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Living Will and DNR Order Compared

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Q: Is there a difference between a ‘living will’ and a ‘do not resuscitate’ order?

A living will and a Do Not Resuscitate Order, known as a DNR, are very different documents. However, many people confuse the two. They both address end-of-life issues and are used in various settings, according to the article “One Senior Place: Know the difference between ‘living will’ and ‘do not resuscitate’” from Florida Today.

What is a Living Will?

A living will is a written statement describing a person’s wishes about receiving life-sustaining medical treatment in case of a terminal illness if they are near death or in a persistent vegetative state. The living will include choices such as whether to continue using artificial respiration, a feeding tube, and other highly intensive means of keeping a person alive.

We use the living will to make your wishes clear to loved ones and physicians. It is prepared by an estate planning or elder care attorney, usually when having an estate plan created or updated.

What is a DNR?

A DNR is a medical directive that states whether you want to be resuscitated in the event of respiratory or cardiac arrest. This document needs to be signed by both the patient and their treating physician, physician’s assistant, or registered nurse. It requires a medical professional to verify that the choices made are consistent with the patient’s medical condition. It’s often printed on brightly colored paper so it can be easily found in an emergency. This is typically referred to in Maryland as a MOLST form (Medical Orders for Life-Sustaining Treatment).

The DNR should be placed in a location where it can be easily and quickly found. In nursing homes, this is typically at the head or foot of the bed. At home, it’s often posted on the refrigerator.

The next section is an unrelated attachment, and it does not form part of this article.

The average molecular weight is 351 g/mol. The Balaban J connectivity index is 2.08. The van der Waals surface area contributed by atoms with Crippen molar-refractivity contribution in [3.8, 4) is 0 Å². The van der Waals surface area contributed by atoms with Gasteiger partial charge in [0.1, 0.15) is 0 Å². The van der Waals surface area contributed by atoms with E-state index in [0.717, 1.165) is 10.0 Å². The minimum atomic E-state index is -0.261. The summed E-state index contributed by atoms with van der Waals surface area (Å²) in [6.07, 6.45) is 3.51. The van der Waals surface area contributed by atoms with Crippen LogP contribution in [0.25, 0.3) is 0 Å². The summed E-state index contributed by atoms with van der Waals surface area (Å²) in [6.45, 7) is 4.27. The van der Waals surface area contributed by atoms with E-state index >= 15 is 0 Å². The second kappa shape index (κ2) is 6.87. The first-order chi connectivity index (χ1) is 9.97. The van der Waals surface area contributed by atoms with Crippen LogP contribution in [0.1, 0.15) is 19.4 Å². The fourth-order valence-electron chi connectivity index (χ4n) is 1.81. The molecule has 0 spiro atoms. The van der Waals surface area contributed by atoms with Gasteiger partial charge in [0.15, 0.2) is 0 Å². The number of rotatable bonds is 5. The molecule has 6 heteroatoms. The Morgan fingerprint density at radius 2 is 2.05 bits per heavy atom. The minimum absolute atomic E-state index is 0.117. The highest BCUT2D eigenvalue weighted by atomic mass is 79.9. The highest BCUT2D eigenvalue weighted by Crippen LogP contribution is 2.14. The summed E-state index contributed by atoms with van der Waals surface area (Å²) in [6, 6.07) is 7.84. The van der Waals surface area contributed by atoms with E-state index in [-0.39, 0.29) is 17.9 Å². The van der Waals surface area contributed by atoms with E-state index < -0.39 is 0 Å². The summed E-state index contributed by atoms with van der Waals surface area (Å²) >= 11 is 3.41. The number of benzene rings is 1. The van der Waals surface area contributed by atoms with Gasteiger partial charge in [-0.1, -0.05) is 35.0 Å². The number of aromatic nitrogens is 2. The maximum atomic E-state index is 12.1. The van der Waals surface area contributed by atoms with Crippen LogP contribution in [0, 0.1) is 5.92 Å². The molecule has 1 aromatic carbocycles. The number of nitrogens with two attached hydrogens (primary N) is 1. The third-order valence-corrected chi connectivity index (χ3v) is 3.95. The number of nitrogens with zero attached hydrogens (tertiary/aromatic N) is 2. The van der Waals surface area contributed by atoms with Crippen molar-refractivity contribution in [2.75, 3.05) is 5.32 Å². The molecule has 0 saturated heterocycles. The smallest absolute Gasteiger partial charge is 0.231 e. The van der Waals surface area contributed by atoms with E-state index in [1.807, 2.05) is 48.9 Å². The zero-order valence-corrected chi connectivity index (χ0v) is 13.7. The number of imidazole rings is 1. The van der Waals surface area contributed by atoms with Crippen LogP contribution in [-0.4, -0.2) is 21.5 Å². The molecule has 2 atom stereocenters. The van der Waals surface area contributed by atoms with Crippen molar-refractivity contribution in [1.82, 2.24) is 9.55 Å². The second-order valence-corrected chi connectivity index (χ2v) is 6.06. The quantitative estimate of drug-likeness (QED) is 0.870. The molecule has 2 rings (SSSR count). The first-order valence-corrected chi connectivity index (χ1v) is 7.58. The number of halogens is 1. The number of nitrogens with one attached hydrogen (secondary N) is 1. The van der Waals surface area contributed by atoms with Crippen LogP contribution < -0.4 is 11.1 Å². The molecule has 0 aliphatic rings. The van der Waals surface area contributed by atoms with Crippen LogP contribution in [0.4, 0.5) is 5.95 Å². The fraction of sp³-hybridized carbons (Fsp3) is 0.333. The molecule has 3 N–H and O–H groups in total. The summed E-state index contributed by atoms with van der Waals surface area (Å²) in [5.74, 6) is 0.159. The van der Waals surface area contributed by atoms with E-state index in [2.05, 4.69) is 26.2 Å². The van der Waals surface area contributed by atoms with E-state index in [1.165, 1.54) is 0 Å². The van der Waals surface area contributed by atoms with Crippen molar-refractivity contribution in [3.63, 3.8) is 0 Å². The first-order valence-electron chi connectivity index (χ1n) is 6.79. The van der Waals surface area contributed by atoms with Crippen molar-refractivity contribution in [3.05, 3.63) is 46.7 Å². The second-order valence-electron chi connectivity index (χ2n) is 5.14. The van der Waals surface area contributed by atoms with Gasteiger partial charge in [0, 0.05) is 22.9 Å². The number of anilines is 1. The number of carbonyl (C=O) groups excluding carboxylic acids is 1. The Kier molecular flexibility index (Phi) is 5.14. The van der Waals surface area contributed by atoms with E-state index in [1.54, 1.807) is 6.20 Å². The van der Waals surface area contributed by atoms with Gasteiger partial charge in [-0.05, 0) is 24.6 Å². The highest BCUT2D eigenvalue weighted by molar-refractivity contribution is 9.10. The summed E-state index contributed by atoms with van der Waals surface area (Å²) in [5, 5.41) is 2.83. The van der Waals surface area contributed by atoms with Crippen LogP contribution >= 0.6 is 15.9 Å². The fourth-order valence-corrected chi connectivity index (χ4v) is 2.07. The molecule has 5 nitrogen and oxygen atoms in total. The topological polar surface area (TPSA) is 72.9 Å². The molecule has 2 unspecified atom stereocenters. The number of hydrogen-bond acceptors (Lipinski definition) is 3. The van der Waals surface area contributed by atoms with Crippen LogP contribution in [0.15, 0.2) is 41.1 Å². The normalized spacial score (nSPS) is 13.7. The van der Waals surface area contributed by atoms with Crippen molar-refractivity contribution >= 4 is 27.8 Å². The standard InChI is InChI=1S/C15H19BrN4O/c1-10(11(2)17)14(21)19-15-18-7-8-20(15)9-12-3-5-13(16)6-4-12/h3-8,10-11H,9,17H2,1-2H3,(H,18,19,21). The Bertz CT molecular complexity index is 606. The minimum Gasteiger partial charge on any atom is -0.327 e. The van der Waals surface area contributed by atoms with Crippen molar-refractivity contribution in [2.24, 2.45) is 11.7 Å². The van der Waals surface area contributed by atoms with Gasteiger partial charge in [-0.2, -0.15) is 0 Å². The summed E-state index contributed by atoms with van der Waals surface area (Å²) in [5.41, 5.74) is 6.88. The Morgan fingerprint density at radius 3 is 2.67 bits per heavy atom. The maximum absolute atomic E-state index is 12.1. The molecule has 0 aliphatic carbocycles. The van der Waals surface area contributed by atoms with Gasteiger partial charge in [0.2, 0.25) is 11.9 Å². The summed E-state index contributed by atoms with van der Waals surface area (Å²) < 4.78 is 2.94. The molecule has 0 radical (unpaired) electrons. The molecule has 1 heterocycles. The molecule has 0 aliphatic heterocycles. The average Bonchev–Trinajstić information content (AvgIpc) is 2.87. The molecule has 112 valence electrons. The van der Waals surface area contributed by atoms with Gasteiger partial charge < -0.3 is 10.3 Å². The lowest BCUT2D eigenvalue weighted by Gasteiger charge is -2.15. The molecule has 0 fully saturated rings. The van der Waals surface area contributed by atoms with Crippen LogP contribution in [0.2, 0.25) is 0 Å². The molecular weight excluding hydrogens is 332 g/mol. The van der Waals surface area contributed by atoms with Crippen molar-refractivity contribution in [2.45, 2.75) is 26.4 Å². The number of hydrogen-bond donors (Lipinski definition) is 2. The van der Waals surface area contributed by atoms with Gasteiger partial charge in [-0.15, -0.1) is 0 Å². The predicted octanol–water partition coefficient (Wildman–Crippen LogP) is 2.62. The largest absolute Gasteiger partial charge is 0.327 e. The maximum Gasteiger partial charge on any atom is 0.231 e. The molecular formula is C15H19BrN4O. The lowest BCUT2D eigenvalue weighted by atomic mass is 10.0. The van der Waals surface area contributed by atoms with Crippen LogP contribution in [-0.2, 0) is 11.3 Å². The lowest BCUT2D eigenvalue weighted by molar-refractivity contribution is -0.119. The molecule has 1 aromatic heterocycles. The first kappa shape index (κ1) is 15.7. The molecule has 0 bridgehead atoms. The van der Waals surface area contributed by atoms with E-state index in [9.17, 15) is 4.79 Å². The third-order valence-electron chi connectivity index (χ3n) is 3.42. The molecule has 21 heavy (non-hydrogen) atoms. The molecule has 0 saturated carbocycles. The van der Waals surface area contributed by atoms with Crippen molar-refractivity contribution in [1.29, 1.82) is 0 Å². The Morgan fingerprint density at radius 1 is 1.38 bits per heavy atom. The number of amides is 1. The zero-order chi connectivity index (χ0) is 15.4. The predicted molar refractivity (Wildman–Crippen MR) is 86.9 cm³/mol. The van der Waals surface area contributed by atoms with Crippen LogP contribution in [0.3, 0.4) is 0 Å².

The DNR needs to be immediately available to ensure that the patient’s last wishes are honored.

A key mistake made by well-meaning family members is to have the DNR given to someone rather than remain at home or at the patient’s bedside. If the DNR cannot be found and emergency medical responders arrive on the scene, they are legally bound to provide CPR or other medical care to revive the patient.

When the DNR is available, the emergency responders will not initiate CPR if they find the patient in cardiopulmonary arrest or respiratory arrest. They may instead provide comfort care, including administering oxygen and pain management.

If a person is admitted to the hospital, their living will is placed on the chart. Depending on the state’s laws, a certain number of physicians must agree the patient is in a persistent vegetative state or has an end-state condition and can no longer communicate. At that point, the terms of the living will are followed.

In addition to creating a living will or DNR with your estate plan, make sure that family members know where they can be found. We scan and email them to our clients and recommend that forward them to their decision makers and store the document on your smartphone.

Reference: Florida Today (July 19, 2022) “One Senior Place: Know the difference between ‘living will’ and ‘do not resuscitate’”